Bladder cancer is the fifth most common cancer in the United States and the fourth most common in men, with >80,000 new cases annually (1). Most of these tumors (∼75%) are polyp-like outgrowths referred to as papillary non–muscle-invasive bladder cancer (NMIBC; ref. 2). NMIBC can generally be completely surgically resected via an outpatient cystoscopy-based procedure known as transurethral resection of bladder tumor (TURBT). A subset of patients are then treated with adjuvant intravesical Bacillus Calmette–Guerin (BCG) immunotherapy or intravesical chemotherapy, depending on risk parameters (3). Despite these treatments, as many as 70% of these tumors will recur, and ∼20% of these recurrences will progress to invasion of the surrounding detrusor muscle (3).

Because it is not possible to accurately predict which NMIBCs are most likely to recur and progress, clinicians err on the side of caution and perform an extremely intensive postresection surveillance regimen. For example, for superficially invasive (“pT1”) NMIBC, the American Urological Association recommends surveillance by cystoscopy as frequently as every 3 months for 2 years after removal of the tumor, every 6 to 12 months for the next 2 years, and at least yearly thereafter for the rest of the patient's life (3). Such a surveillance regimen is invasive, inconvenient, and uncomfortable for patients. Furthermore, it is extremely expensive—remarkably, the clinical management of NMIBC imposes the highest per patient costs on the US health care system than the management of any other cancer type (4–7).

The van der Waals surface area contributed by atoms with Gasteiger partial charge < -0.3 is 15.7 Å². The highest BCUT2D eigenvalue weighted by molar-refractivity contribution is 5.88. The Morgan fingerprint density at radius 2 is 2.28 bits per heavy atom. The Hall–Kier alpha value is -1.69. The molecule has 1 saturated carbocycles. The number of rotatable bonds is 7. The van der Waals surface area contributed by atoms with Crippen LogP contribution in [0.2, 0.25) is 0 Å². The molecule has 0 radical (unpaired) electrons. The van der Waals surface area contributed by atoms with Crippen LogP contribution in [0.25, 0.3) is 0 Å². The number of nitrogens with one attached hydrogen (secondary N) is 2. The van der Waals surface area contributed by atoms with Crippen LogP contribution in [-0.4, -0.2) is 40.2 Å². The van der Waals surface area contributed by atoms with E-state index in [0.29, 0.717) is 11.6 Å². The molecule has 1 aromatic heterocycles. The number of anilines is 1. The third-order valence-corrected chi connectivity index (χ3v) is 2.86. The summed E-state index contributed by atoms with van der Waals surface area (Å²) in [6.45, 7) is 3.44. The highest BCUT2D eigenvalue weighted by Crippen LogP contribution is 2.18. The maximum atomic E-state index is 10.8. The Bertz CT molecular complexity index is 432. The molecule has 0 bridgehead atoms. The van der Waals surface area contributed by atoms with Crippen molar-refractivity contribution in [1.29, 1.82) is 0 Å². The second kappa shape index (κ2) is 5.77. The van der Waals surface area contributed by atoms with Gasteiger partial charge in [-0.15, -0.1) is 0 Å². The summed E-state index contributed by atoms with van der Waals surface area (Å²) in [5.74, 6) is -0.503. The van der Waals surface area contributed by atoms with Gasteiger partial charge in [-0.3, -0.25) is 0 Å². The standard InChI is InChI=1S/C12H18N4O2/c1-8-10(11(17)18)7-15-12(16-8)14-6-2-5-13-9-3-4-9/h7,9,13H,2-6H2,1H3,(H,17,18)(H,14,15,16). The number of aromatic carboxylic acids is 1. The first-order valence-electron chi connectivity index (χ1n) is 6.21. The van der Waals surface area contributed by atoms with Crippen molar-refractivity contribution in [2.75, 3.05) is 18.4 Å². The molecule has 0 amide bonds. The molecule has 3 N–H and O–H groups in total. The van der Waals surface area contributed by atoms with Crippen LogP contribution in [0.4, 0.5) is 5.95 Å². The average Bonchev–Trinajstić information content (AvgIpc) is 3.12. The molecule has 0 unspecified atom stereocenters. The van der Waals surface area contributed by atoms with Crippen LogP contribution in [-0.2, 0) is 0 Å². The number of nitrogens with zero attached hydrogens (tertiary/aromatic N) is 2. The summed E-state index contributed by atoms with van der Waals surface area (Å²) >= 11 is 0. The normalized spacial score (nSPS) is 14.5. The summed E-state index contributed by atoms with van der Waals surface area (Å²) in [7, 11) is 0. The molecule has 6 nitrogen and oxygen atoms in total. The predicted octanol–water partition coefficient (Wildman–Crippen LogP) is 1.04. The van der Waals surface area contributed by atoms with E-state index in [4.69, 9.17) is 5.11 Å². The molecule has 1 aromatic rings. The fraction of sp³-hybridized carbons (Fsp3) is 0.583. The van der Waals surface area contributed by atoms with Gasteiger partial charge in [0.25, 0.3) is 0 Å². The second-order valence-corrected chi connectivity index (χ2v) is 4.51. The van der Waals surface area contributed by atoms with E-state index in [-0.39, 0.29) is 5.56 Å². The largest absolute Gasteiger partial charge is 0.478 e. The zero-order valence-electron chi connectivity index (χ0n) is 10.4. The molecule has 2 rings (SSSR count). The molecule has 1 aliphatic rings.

Another current challenge in the care of patients with NMIBC is the decision whether or not to treat with adjuvant intravesical BCG immunotherapy and/or intravesical chemotherapy. These treatments are known to be effective in reducing the risk of recurrence and progression, but are sometimes avoided because of the potential for side effects (8, 9).

We and others discovered mutations of the STAG2 tumor suppressor gene in ∼35% of NMIBC, identifying it as among the most commonly mutated genes in NMIBC (10–12). The STAG2 protein is a component of the cohesin complex, which plays important roles in diverse cellular processes including chromosome segregation, chromatin structure, gene expression, and DNA repair (reviewed in refs. 13–15).

In our initial study identifying STAG2 mutations in bladder cancer, we found that STAG2 mutations were much more common in NMIBC (∼32%) than in tumors that had progressed to muscle invasion (∼12%; ref. 10). Similar findings were reported by several other groups (11, 12, 16). This observation suggested that NMIBCs with mutant STAG2 genes may be less likely to recur and progress to muscle invasion than NMIBCs with wild-type STAG2 genes, pointing to STAG2 as a potentially useful biomarker for predicting recurrence and progression in NMIBC.